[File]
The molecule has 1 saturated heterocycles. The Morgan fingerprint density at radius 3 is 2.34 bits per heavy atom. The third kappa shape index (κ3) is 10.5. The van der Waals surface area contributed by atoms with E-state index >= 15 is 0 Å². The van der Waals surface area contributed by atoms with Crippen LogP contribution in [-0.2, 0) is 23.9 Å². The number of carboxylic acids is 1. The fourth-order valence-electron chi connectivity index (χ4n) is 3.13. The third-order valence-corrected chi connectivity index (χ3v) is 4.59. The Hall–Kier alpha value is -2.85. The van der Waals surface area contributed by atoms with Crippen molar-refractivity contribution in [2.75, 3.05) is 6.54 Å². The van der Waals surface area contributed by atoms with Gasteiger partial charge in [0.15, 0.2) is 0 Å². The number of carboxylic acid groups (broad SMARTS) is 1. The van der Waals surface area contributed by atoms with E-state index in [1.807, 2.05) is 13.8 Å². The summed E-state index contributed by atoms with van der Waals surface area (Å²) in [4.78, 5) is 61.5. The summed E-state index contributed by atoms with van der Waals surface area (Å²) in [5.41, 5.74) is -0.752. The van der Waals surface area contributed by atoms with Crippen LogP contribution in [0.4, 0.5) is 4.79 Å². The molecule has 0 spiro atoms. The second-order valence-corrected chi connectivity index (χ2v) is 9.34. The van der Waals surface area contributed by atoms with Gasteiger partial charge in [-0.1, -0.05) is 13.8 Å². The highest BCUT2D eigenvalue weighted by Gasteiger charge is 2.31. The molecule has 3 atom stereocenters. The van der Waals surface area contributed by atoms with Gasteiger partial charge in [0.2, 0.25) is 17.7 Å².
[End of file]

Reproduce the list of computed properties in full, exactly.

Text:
The molecule has 1 saturated heterocycles. The Morgan fingerprint density at radius 3 is 2.34 bits per heavy atom. The third kappa shape index (κ3) is 10.5. The van der Waals surface area contributed by atoms with E-state index >= 15 is 0 Å². The van der Waals surface area contributed by atoms with Crippen LogP contribution in [-0.2, 0) is 23.9 Å². The number of carboxylic acids is 1. The fourth-order valence-electron chi connectivity index (χ4n) is 3.13. The third-order valence-corrected chi connectivity index (χ3v) is 4.59. The Hall–Kier alpha value is -2.85. The van der Waals surface area contributed by atoms with Crippen molar-refractivity contribution in [2.75, 3.05) is 6.54 Å². The van der Waals surface area contributed by atoms with Gasteiger partial charge in [0.15, 0.2) is 0 Å². The number of carboxylic acid groups (broad SMARTS) is 1. The van der Waals surface area contributed by atoms with E-state index in [1.807, 2.05) is 13.8 Å². The summed E-state index contributed by atoms with van der Waals surface area (Å²) in [4.78, 5) is 61.5. The summed E-state index contributed by atoms with van der Waals surface area (Å²) in [5.41, 5.74) is -0.752. The van der Waals surface area contributed by atoms with Crippen LogP contribution in [0.4, 0.5) is 4.79 Å². The molecule has 0 spiro atoms. The second-order valence-corrected chi connectivity index (χ2v) is 9.34. The van der Waals surface area contributed by atoms with Gasteiger partial charge in [-0.1, -0.05) is 13.8 Å². The highest BCUT2D eigenvalue weighted by Gasteiger charge is 2.31. The molecule has 3 atom stereocenters. The van der Waals surface area contributed by atoms with Gasteiger partial charge in [0.2, 0.25) is 17.7 Å².